Tag Archives: Australian Labor Party

Labor – Green skirmish. A view from inner suburban caffelatte land.

It started with Paul Howe’s article in yesterday’s Daily Telegraph.  It has now snowballed into a full media storm. The great ALP-Green skirmish.

It is an interesting viewpoint from where I sit (or live).  I live in Northcote, which is your typical lefty inner suburban Melbourne lefty suburb.  Working class, and with plenty of migrants up to twenty years ago, but now almost all gentrified with mainly anglo tertiary educated professional people.

And the microcosm of my suburb, and of my municipality (Darebin) and my Federal Division (Batman) says a lot about the changes and subsequent friction that is occurring between the ALP and the Greens.

Northcote was Labor as Labor can be.  It was one of the safest seats in Australia for the Australian Labor Party, which has held the seat for all but six years since 1910. However, at the 2010 election the Greens overtook the Liberals on preferences and came second against Labor, reducing the seat to a “fairly safe” Labor seat. Just look at the swing to the Greens in the last Federal election:

This was partly due to the wave of Green votes in the south of the electorate (where Northcote is located).  Northcote is very similar in its housing and population to suburbs such as Brunswick and Fitzroy which are recognised as areas with the highest Green vote in Australia.

But the swing to the Greens was not uniform and the next table tells the story:

In inner city Northcote the Greens are doing really well, outpolling the ALP, but back in the more brick veneer north, in Preston  where you still have plenty of migrants and fruit trees and tomatoes in the backyards the ALP still reigns supreme (and the failure of the Greens to capture these voters is why they won’t replace the ALP. But that’s another story).

Here we have the dilemma of the ALP in a nutshell.  In the south the tertiary educated progressive voter (which in many cases is also quite affluent) who is concerned by climate, refugees, same sex marriage etc. has left the ALP.  While in the north you have people who most likely feel that these are peripheral issues, and perhaps they see the ALP dealing with them as a irrelevancy as they are more concerned with things such as electricity prices and pensions.  Also I may speculate that while I can’t see areas like Preston moving anywhere near the Coalition, this may be a different story in other parts of Australia.

Drag0nista made a very interesting observation that those who seems to think that the ALP needs to win progressive voters back off the Greens to win, are mistaken. They need to win back disaffected Labor voters who are parked with the Libs or others/independents.

If Drag0nista is correct, right wing strategists of the ALP may have decided that it is better to gain votes by distancing themselves from the Greens in middle suburbia than retaining them in the inner suburbs of Sydney and Melbourne.  Perhaps they have decided that if inner seats become Green it is a price to pay if the ALP gets votes elsewhere.  Because the first thing I got from Howe’s article was that he really didn’t ‘get’ the inner suburban Green voter.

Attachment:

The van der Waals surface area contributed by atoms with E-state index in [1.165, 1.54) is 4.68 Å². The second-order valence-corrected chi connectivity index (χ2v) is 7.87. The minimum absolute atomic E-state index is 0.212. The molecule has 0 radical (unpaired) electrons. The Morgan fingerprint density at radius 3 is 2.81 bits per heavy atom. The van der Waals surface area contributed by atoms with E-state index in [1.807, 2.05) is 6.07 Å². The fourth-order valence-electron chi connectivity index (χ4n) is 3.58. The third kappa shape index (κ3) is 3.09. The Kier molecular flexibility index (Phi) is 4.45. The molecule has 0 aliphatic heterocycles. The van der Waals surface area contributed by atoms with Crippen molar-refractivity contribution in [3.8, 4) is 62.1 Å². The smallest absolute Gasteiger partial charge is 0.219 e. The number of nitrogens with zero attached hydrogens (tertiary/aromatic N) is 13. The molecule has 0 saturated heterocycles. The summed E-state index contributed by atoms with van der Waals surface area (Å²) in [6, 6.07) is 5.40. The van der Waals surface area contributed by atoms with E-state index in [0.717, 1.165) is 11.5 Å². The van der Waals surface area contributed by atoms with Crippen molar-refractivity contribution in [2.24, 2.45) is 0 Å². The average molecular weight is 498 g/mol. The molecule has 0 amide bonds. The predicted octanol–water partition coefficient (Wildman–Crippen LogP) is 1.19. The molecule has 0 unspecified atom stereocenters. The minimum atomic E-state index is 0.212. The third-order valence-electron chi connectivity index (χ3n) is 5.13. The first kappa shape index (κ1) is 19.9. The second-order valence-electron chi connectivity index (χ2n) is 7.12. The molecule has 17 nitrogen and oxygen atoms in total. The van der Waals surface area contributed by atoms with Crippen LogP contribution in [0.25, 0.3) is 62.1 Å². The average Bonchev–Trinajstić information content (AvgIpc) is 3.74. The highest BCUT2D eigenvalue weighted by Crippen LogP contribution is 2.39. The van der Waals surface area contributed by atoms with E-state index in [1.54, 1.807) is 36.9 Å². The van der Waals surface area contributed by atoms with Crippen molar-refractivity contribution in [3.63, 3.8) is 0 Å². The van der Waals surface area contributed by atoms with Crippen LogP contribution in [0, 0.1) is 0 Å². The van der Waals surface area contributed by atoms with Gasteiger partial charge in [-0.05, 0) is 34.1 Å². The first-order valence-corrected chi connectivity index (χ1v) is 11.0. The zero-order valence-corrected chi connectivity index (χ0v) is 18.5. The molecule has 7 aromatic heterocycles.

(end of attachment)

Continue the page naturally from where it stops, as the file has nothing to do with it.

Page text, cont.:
If Howe thinks that by thinking the way he does in that article he is going to reclaim the green voter in the inner suburb he’s seriously mistaken.  The Green voter in the inner suburb is a different type of voter that was encountered before.  They have had enough of the ALP chasing the so called ‘Western Sydney Battler’ vote and feel abandoned.  While I thought that the Greens are wrong in not giving the Malaysian solution at least a go for a limited amount of time, they are politically right in not wavering from their position.  Remember when the Democrats made a deal with the Coalition to introduce the GST?  Arguably the GST was better for their changes, but it did really hurt them electorally.  I think that for some voters not voting for either major parties, with their inevitable compromises and policy changes gives them some sort of moral superiority, any compromise would be seen as a betrayal.

There are also two main weaknesses in Howe’s argument.  One is that he may rant against the Greens, but he fails to ask why the Greens have arisen in the first place.  Why did people who voted ALP, or were even members decided to go for the Greens?  I think the ALP needs to ask that question.

The other is that while he mentions the DLP, and Lang etc. these were internal splits in the Party. The Greens arose from a grassroot movement and as such it is a very different phenomenon, and one that due to this may have much more momentum.

Personally I have voted ALP and Greens in different elections and I will continue to do so.  I like and dislike aspects of both parties, but as a NVL (Never Vote Liberal) person I don’t have a lot of other choices if I actually want to cast a vote.  I just hope that we won’t witness long decades of the ALP and the Greens squabbling while the Coalition is in government.